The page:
FUTURE TECHNOLOGIES AVAILABLE TO MEET REGULATIONS. Steven Medlar P.E., Camp Dresser & McKee Inc., Edison, New Jersey 08818

Are water quality regulations today stressing our technical ability to treat and produce potable drinking water? Will the emerging treatment technologies now considered "state-of-the-art" be adequate to meet future drinking water regulations that will become even more stringent and more challenging? This presentation will discuss some of the current technologies that are being applied to serious water quality problems and how well these technologies will be able to handle future issues. Future water quality concerns will likely include microorganisms such as Cryptosporidium and Cyclospora, synthetic organics, biological enzymes, drugs and medications, disinfection byproducts, heavy metals such as arsenic, and radionuclides. Choices to meet future regulations will have to be made relative to the basic approach as to how we treat water. For example, Cryptosporidium in water can be removed or it can be killed. The former may require micro or ultrafiltration while the latter may require ozonation, perhaps coupled with advanced oxidation. Each of these technologies has advantages-and disadvantages-and can be quite costly.

Future technologies will evolve from current treatment techniques that work. In no water system can any new technology be used without demonstrating that performance expectations are virtually quaranteed. Consequently, the future will be a balance between the most stringent water quality standards that can be met, against our best technical ability to produce a high quality water economically. In other words, technology is just keeping pace with our drinking water quality challenges and regulations.

This presentation will outline current treatment technologies including conventional treatment, micro and ultrafiltration, advanced oxidation, catalytic adsorption, ultraviolet disinfection, and ozonation. These technologies and other emerging processes will be presentated relative to the likely direction that drinking water regulations may take and the processes that may best handle future standards.


Melanie VanHeirseele, Central Lake County Joint Action Water Agency, Lake Bluff, Illinois 60044

A group of communities in central Lake County, Illinois, formed an intergovernmental cooperative in 1981 to explore the feasibility of obtaining a safe, reliable and economical source of potable water for their residents as a united effort. Each community already had a local water system that was dependent either on groundwater supplies (shallow and deep well aquifers), or on purchasing treated water from a neighboring municipal treatment facility, or a combination of the two sources.

The concept of providing treated Lake Michigan water to residents of inland communities of Lake County, Illinois, was a subject of discussion between municipalities for many years. As early as the 1940s, attempts were chronicled in local newspapers; however, these earlier attempts were unsuccessful because of the inability of the individual municipalities to agree on an equitable method to share the costs.

The intergovernmental group formed in 1981 identified four factors that were critical to satisfy the individual needs of each of the communities:

· Quantity - Diminishing groundwater supplies, coupled with increasing population in the Chicago metropolitan area, was a serious problem being faced by many of the communities.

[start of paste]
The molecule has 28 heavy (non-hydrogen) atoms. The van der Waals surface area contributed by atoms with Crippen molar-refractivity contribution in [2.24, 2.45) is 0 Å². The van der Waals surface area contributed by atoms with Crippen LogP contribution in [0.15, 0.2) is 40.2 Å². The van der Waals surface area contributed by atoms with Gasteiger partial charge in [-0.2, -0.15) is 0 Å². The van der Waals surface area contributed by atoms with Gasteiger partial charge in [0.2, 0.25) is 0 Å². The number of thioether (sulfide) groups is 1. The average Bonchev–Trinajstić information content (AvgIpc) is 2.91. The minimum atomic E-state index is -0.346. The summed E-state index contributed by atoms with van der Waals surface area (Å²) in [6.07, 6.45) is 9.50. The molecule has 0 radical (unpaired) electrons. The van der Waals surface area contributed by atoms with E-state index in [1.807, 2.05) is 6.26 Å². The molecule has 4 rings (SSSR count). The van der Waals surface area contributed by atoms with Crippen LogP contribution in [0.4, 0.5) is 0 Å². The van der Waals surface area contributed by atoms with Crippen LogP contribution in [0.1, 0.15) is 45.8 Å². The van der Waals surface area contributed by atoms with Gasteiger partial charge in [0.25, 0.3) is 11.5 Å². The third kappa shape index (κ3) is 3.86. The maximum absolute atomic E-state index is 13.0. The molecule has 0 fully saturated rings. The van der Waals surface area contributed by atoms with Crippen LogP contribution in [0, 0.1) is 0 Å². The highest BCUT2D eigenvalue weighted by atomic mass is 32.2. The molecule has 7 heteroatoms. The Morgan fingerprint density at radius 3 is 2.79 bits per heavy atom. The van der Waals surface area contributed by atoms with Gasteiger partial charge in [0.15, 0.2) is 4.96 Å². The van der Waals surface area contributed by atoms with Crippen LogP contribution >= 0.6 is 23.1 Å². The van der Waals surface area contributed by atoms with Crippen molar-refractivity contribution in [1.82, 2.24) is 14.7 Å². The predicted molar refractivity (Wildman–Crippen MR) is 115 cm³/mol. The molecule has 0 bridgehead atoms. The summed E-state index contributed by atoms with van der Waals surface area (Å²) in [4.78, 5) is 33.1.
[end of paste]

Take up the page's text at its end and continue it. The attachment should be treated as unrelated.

· Quality - Some of the communities were experiencing problems with the quality of the source water - groundwater contaminants such as radon, or high levels of iron, hardness and total dissolved solids.

· Cost - The communities already purchasing treated Lake Michigan water from an existing facility were unable to predict future water rates while purchasing water from another source.

· Control - The ability to control future costs and the long-term needs of each of the communities with respect to quantity and quality.

This presentation will explore the reasons and methodology for formation of the original study group in 1981; the course of action used to investigate potential sources of water; the decision to form a joint action water agency under the Intergovernmental Cooperation Act of the State of Illinois to give the group the power to sell bonds and levy taxes; and the conclusion reached that the best means of meeting the needs of all the communities was to construct, own and operate an independent system.

WHO REGULATES THE STATE'S WATERS? Gary R. Clark, Illinois Department of Natural Resources, Office of Water Resources, Springfield, Illinois 62701

The foundation of state water law is the concept that water in its natural state is common property held by the state intrust for the people. This is true whether the rights to use the resource are established by the common law or statutory provisions. All of Illinois' citizens enjoy the use of the state's water resources on a daily basis yet very few understand the source or limitations to the exercise of their water use rights. The basis for this lack of understanding is the fact that Illinois' water use law is very fragmented and lacks uniformity and comprehensiveness. For example, literally dozens of statutory provisions confer authority on numerous state and local entities to develop, use or otherwise affect water resources. These include statewide agencies such as the Departments of Natural Resources, Agriculture and the Environmental Protection Agency plus numerous municipalities, public utilities, water authorities, conservancy districts and others. In order to understand who regulates the states waters in a particular situation, one must first ask who is developing the resource, what type of water resource is under development, where is this resource under development, for what use is the resource being developed. With answers to these questions in hand, the legality to the right to develop and use the resource can be addressed along with the issue of whether or not in any particular situation, authorities exist to restrict the development and use of the water resource.